How Your Accounting Firm Can Increase Profits by Pricing Upfront

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May 30, 2017
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WARNING

This article will probably challenge your current thinking - you might get upset and send me hate mail. Here goes anyway…

When you price in arrears, you are directly rewarded for being inefficient. You are charging time with this model and, the more time you charge, the more money you make. You are directly incentivized for taking your time.

This model drives the ‘billable hours’ and ‘chargeable time’ behavior. It drives the wrong behavior. If you say to your team members that you want more chargeable hours out of them then they think, “Easy, I’ll just go slower, I’ll make mistakes, work longer hours and pad the timesheet out.”

And then you say crazy things to the team member like, “You’ve got $5,000 worth of time to do this project.” Miraculously, the job comes in at around $5,000. How do they do that? Do they go slow, not put all the time down and then fast to get to the budget? Hmmm.

You also have these crazy things called ‘units of time’ – mainly 6-minute units. What happens when you have a project that takes 57 minutes? Do you call it 9 units or 10? Most will pick 12. Did you just rip the client off?

It seems that your team members are rendered useless unless they charge 1,800 hours per year. And Partners, you better be charging at least 1,300 hours per year. C’mon people. This focus on billable hours is just crazy.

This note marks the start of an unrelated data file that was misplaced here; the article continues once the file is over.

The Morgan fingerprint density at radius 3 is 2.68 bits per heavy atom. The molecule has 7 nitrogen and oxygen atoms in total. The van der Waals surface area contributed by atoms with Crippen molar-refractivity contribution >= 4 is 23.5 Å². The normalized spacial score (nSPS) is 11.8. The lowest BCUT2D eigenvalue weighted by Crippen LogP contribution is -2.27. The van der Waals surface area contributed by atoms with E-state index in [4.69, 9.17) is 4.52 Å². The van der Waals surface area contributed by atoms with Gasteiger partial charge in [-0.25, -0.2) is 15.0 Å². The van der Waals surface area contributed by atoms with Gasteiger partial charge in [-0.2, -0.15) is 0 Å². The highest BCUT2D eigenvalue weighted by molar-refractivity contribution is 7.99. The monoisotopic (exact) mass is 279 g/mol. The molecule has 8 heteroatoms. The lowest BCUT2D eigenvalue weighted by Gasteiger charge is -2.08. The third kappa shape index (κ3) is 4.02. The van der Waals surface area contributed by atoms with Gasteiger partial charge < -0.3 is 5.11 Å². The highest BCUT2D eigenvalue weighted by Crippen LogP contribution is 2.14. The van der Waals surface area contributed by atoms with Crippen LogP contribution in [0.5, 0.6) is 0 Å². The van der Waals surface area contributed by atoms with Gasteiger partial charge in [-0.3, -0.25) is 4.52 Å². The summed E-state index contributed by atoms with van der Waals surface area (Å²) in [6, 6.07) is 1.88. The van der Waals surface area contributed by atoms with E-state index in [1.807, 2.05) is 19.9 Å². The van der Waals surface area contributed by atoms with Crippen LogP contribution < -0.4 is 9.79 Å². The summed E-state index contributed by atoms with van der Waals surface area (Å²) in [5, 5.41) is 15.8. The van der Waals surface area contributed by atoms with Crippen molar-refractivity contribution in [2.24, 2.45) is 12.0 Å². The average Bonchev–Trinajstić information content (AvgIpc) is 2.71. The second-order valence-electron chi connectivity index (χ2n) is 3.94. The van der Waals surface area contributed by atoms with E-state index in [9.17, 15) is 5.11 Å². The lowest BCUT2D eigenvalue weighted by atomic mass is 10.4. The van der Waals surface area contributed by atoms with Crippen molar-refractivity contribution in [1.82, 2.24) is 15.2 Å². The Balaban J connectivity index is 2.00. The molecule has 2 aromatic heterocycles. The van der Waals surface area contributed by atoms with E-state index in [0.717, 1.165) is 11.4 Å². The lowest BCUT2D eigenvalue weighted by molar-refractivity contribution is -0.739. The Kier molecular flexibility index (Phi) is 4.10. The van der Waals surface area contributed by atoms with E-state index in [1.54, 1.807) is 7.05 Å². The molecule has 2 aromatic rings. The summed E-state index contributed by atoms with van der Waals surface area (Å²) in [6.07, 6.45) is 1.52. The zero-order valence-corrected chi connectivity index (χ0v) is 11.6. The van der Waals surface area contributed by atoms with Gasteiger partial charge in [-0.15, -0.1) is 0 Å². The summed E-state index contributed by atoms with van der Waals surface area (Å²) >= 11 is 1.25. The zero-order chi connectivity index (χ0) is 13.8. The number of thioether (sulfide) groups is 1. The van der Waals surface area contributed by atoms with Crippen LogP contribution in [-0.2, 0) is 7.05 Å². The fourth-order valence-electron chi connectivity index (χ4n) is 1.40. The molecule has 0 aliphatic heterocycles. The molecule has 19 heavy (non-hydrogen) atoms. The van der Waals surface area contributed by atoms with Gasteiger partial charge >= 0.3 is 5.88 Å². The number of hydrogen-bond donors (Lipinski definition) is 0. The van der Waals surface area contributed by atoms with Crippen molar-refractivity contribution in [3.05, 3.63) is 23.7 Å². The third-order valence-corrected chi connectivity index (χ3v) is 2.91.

Also under this model you will always get ‘write downs’. Discounting before billing. It’s just wastage of profit. As you give ‘dollars budgets’ to your team members they speed up and slow down as appropriate. They don’t put all the time on the clock as they are working and they are effectively ‘writing down’ as they go. They are writing down work before you get a chance to write it down!

Some firms even budget for write downs. In the annual budget, the first line is typically ‘Fees charged to WIP’ and the second line is ‘Expected write downs’. Why would you expect to fail before you start? You get what you expect. If you expect to get 10% write downs (90% realization) then you’ll probably get around that number. Our best firms we work with have write ups – anything from 5% - 65%.

Under a time-based billing model in arrears, you are not incentivized for being super-efficient. Your clients want fast turnaround of their product. They want the job done in the least amount of time, yet when you price in arrears, you do not want to produce the product in the least amount of time. I am going to say that time-based billing in arrears is a highly unethical way to work!




And not only that, time-based billing says you’re only worth your charge rate. It’s like charge rates are a status symbol. The theory is that the more experience you have, the higher the charge rate. However, the charge rate is attached to the salary and it’s the more you get paid, the higher the charge rate. Charge rates and time-based billing assumes the time to do the job was correct and the charge rate was correct. Nothing could be further from the truth.

Are you challenged yet? Do you want to send me hate mail? Or do you agree with this? I check all my own mail every day BTW so go for it.

Okay, assuming you agree with me that time-based billing in arrears is wrong, do you want to know how to fix this?

The right way to price a project is to price it upfront (ideally based on the value you contribute to the client) and notify the client in advance of the price and the scope of projects. Now, you are directly incentivized to be as efficient as possible.

Let me tell you about a large firm that nailed this. I’m going to use a large firm as an example because the larger the firm, often it’s harder to implement. If you’re a one-to-five-partner firm, it’s easy to implement. Make a decision and just do it.